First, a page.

Windows of opportunities and knowledge networks: implications for the catch-up in developing countries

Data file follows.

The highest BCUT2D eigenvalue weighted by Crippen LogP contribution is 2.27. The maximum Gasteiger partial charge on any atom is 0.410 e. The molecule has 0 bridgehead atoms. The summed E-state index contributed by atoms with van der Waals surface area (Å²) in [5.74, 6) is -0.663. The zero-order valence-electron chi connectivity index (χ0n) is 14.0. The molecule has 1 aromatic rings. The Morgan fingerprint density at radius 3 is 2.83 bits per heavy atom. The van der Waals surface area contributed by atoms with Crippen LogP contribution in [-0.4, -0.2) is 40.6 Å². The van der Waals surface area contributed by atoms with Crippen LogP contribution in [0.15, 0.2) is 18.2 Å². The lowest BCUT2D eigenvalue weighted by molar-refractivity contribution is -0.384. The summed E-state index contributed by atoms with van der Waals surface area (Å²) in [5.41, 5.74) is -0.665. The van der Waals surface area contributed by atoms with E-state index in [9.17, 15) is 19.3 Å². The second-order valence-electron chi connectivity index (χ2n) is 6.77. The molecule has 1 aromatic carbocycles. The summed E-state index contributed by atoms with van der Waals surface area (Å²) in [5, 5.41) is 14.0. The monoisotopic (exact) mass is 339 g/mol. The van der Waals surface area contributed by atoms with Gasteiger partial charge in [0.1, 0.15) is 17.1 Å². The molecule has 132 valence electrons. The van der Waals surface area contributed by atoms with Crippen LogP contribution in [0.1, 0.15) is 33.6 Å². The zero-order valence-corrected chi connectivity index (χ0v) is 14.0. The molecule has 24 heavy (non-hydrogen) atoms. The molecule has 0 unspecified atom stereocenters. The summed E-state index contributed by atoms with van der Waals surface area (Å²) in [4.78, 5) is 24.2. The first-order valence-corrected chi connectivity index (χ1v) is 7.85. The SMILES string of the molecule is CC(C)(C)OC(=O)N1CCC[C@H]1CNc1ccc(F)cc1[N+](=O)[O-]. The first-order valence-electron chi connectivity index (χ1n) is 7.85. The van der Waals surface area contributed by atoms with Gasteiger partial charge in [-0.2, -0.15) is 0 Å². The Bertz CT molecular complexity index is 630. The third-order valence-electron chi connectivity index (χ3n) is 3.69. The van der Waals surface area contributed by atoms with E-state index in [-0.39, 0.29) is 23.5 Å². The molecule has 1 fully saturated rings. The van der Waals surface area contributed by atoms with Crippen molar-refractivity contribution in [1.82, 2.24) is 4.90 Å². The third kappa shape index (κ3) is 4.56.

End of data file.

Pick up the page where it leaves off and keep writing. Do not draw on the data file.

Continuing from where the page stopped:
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This study aims to investigate the theory of catch-up cycles in the setting of developing countries. We chose the Brazilian seeds sector as the locus of investigation. In order to explain catching up and industrial leadership, as suggested by the authors, we confront changes at the global level and windows of opportunities that emerged with responses from the main company of the sector - Embrapa. In our empirical study, we made use of in-depth interviews with historical and longitudinal analysis. We found evidence that changes in key dimensions alter in importance over time, but that institutions/public policy seem to be the forces that most contribute to strong dominance of transnational companies nowadays. Moreover, differently than suggested by some authors (although they are mainly focused in the Argentinean seeds sector), we find evidence that transnational companies – particularly the Gene Giants – do are driven the process of seeds innovation in the industry. In addition, the highest amount of launching of new varieties each year is not synonymous of more (or bigger) innovation; dominant positions in the market is not directly associated with higher levels of technological innovation. In fact, market innovation – e. g., commercial approach of transnational companies, which includes financing of producers and sales distribution - seems to be, at least, as relevant as technological innovation in the setting of seeds industry.